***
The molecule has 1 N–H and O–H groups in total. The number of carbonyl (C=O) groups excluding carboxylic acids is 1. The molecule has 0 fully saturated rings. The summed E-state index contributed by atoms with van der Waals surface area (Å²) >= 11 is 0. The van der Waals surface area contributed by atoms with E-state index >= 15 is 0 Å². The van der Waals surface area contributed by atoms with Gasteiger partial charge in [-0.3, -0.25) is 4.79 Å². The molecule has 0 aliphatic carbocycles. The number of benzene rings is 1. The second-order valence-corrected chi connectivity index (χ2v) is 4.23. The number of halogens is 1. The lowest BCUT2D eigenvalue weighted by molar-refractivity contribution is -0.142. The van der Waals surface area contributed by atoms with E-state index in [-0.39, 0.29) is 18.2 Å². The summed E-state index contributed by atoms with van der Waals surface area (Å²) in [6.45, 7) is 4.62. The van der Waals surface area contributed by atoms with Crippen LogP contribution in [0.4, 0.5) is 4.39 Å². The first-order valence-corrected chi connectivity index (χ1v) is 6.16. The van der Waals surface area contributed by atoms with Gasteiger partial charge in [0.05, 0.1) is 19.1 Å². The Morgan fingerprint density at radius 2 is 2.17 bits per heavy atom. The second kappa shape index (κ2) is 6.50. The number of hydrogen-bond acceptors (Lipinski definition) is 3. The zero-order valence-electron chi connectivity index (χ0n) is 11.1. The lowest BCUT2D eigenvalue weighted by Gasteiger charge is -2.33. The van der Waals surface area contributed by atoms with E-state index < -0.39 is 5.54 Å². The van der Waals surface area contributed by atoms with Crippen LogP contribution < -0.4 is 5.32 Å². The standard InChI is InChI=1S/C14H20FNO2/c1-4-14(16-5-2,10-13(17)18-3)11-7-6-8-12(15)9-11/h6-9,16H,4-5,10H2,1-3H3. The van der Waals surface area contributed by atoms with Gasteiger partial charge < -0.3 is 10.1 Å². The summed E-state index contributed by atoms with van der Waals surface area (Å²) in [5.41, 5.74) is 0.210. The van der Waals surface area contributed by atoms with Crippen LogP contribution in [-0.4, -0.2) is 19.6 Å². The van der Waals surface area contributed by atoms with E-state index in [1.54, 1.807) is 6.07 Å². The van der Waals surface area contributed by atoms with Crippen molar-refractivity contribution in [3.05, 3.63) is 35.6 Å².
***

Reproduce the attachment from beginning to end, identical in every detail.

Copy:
The molecule has 1 N–H and O–H groups in total. The number of carbonyl (C=O) groups excluding carboxylic acids is 1. The molecule has 0 fully saturated rings. The summed E-state index contributed by atoms with van der Waals surface area (Å²) >= 11 is 0. The van der Waals surface area contributed by atoms with E-state index >= 15 is 0 Å². The van der Waals surface area contributed by atoms with Gasteiger partial charge in [-0.3, -0.25) is 4.79 Å². The molecule has 0 aliphatic carbocycles. The number of benzene rings is 1. The second-order valence-corrected chi connectivity index (χ2v) is 4.23. The number of halogens is 1. The lowest BCUT2D eigenvalue weighted by molar-refractivity contribution is -0.142. The van der Waals surface area contributed by atoms with E-state index in [-0.39, 0.29) is 18.2 Å². The summed E-state index contributed by atoms with van der Waals surface area (Å²) in [6.45, 7) is 4.62. The van der Waals surface area contributed by atoms with Crippen LogP contribution in [0.4, 0.5) is 4.39 Å². The first-order valence-corrected chi connectivity index (χ1v) is 6.16. The van der Waals surface area contributed by atoms with Gasteiger partial charge in [0.05, 0.1) is 19.1 Å². The Morgan fingerprint density at radius 2 is 2.17 bits per heavy atom. The second kappa shape index (κ2) is 6.50. The number of hydrogen-bond acceptors (Lipinski definition) is 3. The zero-order valence-electron chi connectivity index (χ0n) is 11.1. The lowest BCUT2D eigenvalue weighted by Gasteiger charge is -2.33. The van der Waals surface area contributed by atoms with E-state index < -0.39 is 5.54 Å². The van der Waals surface area contributed by atoms with Crippen LogP contribution < -0.4 is 5.32 Å². The standard InChI is InChI=1S/C14H20FNO2/c1-4-14(16-5-2,10-13(17)18-3)11-7-6-8-12(15)9-11/h6-9,16H,4-5,10H2,1-3H3. The van der Waals surface area contributed by atoms with Gasteiger partial charge < -0.3 is 10.1 Å². The summed E-state index contributed by atoms with van der Waals surface area (Å²) in [5.41, 5.74) is 0.210. The van der Waals surface area contributed by atoms with Crippen LogP contribution in [-0.4, -0.2) is 19.6 Å². The van der Waals surface area contributed by atoms with E-state index in [1.54, 1.807) is 6.07 Å². The van der Waals surface area contributed by atoms with Crippen molar-refractivity contribution in [3.05, 3.63) is 35.6 Å².